A $5 million settlement has been reached after a tree-trimming company was accused of causing the 2011 Complex fire in Bastrop, the most destructive wildfire in Texas history. Bastrop County, Bastrop ISD, Smithville ISD and Bastrop County Emergency Services District No. 2 filed the suit in 2018 against the Asplundh Tree Expert Company for allegedly diverting crews away from a tree-trimming operation along Bluebonnet Electric Cooperative power lines. Drought conditions caused dry vegetation around the Bluebonnet lines, igniting the fires when trees fell on the power lines on Sept. 4, 2011. According to our partners at The Austin-American Statesman, the government’s attorney argued the fire had three starting points – along Schwantz Ranch Road west of Texas 21, in Circle D Ranch and Tahitian Village. The fire killed two people and burned for a month, destroying 34,000 acres and 1,700 homes. The destruction cut off five years of property tax revenue for the county, school districts and emergency services…

Oakland, California, East Bay Times, February 13, 2020: How to know when a tree must go — from a landscape pro

If a tree falls in the forest, and no one is around to hear it, does it make a sound? I have no idea. I leave that question to the philosophers and physicists. But I do know that if a tree in your yard falls on your house while you’re in it, you darn well will hear it. The sound will make your heart jump from your chest like the creature in “Alien” — and your emergency savings fund will disappear faster than a puff of pollen. That scenario was precisely the one I chose to avoid when I had the old water oak tree removed from my yard this week. The old oak was nearing the end of her years, two arborists told me. Hurricanes had damaged her once regal crown. Now, where branches had once been, open cavities pocked the trunk, opening doors for decay. “We won’t know till we get up there how bad it is, but I can tell you she’s compromised,” says Alec Lantagne, a certified arborist and partner at Central Florida’s Sunbelt Tree Service. He pointed to a section of root that was beginning to lift. “This indicates instability…”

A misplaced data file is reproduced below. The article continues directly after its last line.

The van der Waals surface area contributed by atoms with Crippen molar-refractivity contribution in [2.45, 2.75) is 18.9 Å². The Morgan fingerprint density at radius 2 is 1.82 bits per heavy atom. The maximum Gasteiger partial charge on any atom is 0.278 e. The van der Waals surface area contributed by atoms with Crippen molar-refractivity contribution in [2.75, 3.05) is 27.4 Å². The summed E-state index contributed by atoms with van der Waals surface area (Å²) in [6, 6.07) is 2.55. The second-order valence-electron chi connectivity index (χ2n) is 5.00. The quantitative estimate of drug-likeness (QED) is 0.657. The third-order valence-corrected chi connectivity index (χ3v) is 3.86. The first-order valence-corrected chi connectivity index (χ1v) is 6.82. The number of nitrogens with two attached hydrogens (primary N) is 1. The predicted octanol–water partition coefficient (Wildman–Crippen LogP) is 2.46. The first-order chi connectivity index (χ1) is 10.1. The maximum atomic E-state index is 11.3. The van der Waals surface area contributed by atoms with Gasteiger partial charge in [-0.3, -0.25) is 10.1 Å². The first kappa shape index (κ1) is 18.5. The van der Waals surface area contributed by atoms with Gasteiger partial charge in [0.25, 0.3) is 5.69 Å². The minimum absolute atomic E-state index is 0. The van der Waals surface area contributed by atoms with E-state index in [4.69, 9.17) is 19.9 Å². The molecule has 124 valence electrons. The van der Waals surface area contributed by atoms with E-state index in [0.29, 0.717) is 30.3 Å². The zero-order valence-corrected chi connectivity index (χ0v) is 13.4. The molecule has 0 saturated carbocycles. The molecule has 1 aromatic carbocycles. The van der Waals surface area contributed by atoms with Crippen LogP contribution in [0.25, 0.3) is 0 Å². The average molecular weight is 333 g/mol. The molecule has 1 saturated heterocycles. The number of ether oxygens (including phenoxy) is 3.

Seattle, Washington, Times, February 12, 2020: ‘They are my family’: Stolen bonsai trees mysteriously returned to Federal Way museum

These weren’t just tiny little trees, perched in dirt and presented in pretty ceramic bowls. The two bonsai trees were family members; sturdy, sage stalwarts at the Pacific Bonsai Museum in Federal Way, where they were carefully tended to for decades. So when the trees “mysteriously returned” to the museum grounds Tuesday night after being stolen last weekend, well, people wept with relief. “These trees matter,” Kathy McCabe, the museum’s executive director, said Wednesday. “They are treasures. They have such deep history. “I’m going to cry. It makes me emotional.” The trees — a Japanese black pine and a silverberry, each worth thousands of dollars — were stolen from the museum’s public display at about 7 a.m. Sunday. Security cameras captured two people crawling under the museum’s fence. It wasn’t clear what they had taken until assistant curator Scarlet Gore came around a corner a few hours later and saw the trees were gone. Word of the theft — a kidnapping, really, for some people — spread quickly. The museum’s Facebook post about it was shared 3,000 times and reached 350,000 people. The New York Times called. So did NPR and CNN…

Charlotte, North Carolina, WCNC-TV, February 11, 2020: What should you do about fallen trees after a storm?